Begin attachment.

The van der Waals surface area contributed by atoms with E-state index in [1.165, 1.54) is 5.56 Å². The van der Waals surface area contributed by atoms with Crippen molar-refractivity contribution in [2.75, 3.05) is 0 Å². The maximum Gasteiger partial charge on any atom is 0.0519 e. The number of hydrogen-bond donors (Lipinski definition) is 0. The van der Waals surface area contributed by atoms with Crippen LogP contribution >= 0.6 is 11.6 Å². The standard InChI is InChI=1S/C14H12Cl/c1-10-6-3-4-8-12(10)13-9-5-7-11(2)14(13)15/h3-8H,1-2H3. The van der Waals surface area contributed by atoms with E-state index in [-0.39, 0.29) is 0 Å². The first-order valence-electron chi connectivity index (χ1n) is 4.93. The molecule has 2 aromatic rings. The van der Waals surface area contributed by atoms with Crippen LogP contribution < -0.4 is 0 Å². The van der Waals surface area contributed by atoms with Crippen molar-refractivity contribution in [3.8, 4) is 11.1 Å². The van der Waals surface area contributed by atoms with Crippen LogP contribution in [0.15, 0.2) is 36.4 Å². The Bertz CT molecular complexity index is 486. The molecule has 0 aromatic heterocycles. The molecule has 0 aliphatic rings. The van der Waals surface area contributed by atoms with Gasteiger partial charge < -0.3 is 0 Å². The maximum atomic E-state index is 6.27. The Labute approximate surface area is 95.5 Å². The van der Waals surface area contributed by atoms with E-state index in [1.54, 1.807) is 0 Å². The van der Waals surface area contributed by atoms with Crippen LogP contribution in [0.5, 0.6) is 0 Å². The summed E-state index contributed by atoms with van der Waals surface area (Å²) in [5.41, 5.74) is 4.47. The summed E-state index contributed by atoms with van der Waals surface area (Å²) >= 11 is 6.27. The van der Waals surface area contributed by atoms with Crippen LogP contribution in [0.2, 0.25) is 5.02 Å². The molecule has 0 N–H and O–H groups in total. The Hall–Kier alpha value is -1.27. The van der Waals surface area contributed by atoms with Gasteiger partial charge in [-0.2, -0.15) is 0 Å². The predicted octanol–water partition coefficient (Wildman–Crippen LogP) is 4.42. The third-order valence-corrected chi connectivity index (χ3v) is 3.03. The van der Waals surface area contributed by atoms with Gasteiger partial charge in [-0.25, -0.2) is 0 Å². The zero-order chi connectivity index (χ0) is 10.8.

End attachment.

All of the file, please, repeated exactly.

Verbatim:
The van der Waals surface area contributed by atoms with E-state index in [1.165, 1.54) is 5.56 Å². The van der Waals surface area contributed by atoms with Crippen molar-refractivity contribution in [2.75, 3.05) is 0 Å². The maximum Gasteiger partial charge on any atom is 0.0519 e. The number of hydrogen-bond donors (Lipinski definition) is 0. The van der Waals surface area contributed by atoms with Crippen LogP contribution >= 0.6 is 11.6 Å². The standard InChI is InChI=1S/C14H12Cl/c1-10-6-3-4-8-12(10)13-9-5-7-11(2)14(13)15/h3-8H,1-2H3. The van der Waals surface area contributed by atoms with E-state index in [-0.39, 0.29) is 0 Å². The first-order valence-electron chi connectivity index (χ1n) is 4.93. The molecule has 2 aromatic rings. The van der Waals surface area contributed by atoms with Crippen LogP contribution < -0.4 is 0 Å². The van der Waals surface area contributed by atoms with Crippen molar-refractivity contribution in [3.8, 4) is 11.1 Å². The van der Waals surface area contributed by atoms with Crippen LogP contribution in [0.15, 0.2) is 36.4 Å². The Bertz CT molecular complexity index is 486. The molecule has 0 aromatic heterocycles. The molecule has 0 aliphatic rings. The van der Waals surface area contributed by atoms with Gasteiger partial charge < -0.3 is 0 Å². The maximum atomic E-state index is 6.27. The Labute approximate surface area is 95.5 Å². The van der Waals surface area contributed by atoms with E-state index in [1.54, 1.807) is 0 Å². The van der Waals surface area contributed by atoms with Crippen LogP contribution in [0.5, 0.6) is 0 Å². The summed E-state index contributed by atoms with van der Waals surface area (Å²) in [5.41, 5.74) is 4.47. The summed E-state index contributed by atoms with van der Waals surface area (Å²) >= 11 is 6.27. The van der Waals surface area contributed by atoms with Crippen LogP contribution in [0.2, 0.25) is 5.02 Å². The molecule has 0 N–H and O–H groups in total. The Hall–Kier alpha value is -1.27. The van der Waals surface area contributed by atoms with Gasteiger partial charge in [-0.2, -0.15) is 0 Å². The predicted octanol–water partition coefficient (Wildman–Crippen LogP) is 4.42. The third-order valence-corrected chi connectivity index (χ3v) is 3.03. The van der Waals surface area contributed by atoms with Gasteiger partial charge in [-0.25, -0.2) is 0 Å². The zero-order chi connectivity index (χ0) is 10.8.